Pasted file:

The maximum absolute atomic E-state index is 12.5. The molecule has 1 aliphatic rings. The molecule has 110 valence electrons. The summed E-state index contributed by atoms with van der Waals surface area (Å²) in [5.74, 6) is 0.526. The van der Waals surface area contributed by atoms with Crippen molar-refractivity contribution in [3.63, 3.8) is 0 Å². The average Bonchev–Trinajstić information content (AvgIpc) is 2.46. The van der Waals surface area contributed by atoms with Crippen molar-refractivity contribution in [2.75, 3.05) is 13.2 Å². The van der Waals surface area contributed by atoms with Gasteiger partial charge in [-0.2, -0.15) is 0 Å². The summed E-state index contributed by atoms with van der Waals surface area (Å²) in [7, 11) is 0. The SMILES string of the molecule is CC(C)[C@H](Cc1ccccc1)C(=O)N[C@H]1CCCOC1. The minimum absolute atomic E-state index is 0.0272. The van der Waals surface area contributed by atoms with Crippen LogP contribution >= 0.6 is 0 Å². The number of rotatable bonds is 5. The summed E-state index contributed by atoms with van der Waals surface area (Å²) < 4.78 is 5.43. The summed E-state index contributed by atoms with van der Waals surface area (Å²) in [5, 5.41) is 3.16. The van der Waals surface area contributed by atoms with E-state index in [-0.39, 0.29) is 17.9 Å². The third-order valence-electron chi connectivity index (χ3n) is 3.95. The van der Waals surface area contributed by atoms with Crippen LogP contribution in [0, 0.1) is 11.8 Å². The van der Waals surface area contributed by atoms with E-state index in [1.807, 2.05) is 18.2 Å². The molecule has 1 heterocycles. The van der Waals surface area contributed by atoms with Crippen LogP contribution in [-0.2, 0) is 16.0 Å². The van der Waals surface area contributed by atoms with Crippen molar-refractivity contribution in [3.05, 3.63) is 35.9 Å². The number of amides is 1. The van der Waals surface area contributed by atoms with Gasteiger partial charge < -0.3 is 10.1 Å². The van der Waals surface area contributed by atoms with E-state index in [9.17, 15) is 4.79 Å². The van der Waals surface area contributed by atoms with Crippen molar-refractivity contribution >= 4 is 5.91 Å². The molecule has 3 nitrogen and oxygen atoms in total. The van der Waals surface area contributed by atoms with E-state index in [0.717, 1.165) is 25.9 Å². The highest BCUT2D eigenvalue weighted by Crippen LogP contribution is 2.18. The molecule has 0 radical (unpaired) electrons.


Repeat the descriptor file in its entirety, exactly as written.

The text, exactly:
The maximum absolute atomic E-state index is 12.5. The molecule has 1 aliphatic rings. The molecule has 110 valence electrons. The summed E-state index contributed by atoms with van der Waals surface area (Å²) in [5.74, 6) is 0.526. The van der Waals surface area contributed by atoms with Crippen molar-refractivity contribution in [3.63, 3.8) is 0 Å². The average Bonchev–Trinajstić information content (AvgIpc) is 2.46. The van der Waals surface area contributed by atoms with Crippen molar-refractivity contribution in [2.75, 3.05) is 13.2 Å². The van der Waals surface area contributed by atoms with Gasteiger partial charge in [-0.2, -0.15) is 0 Å². The summed E-state index contributed by atoms with van der Waals surface area (Å²) in [7, 11) is 0. The SMILES string of the molecule is CC(C)[C@H](Cc1ccccc1)C(=O)N[C@H]1CCCOC1. The minimum absolute atomic E-state index is 0.0272. The van der Waals surface area contributed by atoms with Crippen LogP contribution >= 0.6 is 0 Å². The number of rotatable bonds is 5. The summed E-state index contributed by atoms with van der Waals surface area (Å²) < 4.78 is 5.43. The summed E-state index contributed by atoms with van der Waals surface area (Å²) in [5, 5.41) is 3.16. The van der Waals surface area contributed by atoms with E-state index in [-0.39, 0.29) is 17.9 Å². The third-order valence-electron chi connectivity index (χ3n) is 3.95. The van der Waals surface area contributed by atoms with Crippen LogP contribution in [0, 0.1) is 11.8 Å². The van der Waals surface area contributed by atoms with E-state index in [1.807, 2.05) is 18.2 Å². The molecule has 1 heterocycles. The van der Waals surface area contributed by atoms with Crippen LogP contribution in [-0.2, 0) is 16.0 Å². The van der Waals surface area contributed by atoms with Crippen molar-refractivity contribution in [3.05, 3.63) is 35.9 Å². The number of amides is 1. The van der Waals surface area contributed by atoms with Gasteiger partial charge < -0.3 is 10.1 Å². The van der Waals surface area contributed by atoms with E-state index in [9.17, 15) is 4.79 Å². The van der Waals surface area contributed by atoms with Crippen molar-refractivity contribution >= 4 is 5.91 Å². The molecule has 3 nitrogen and oxygen atoms in total. The van der Waals surface area contributed by atoms with E-state index in [0.717, 1.165) is 25.9 Å². The highest BCUT2D eigenvalue weighted by Crippen LogP contribution is 2.18. The molecule has 0 radical (unpaired) electrons.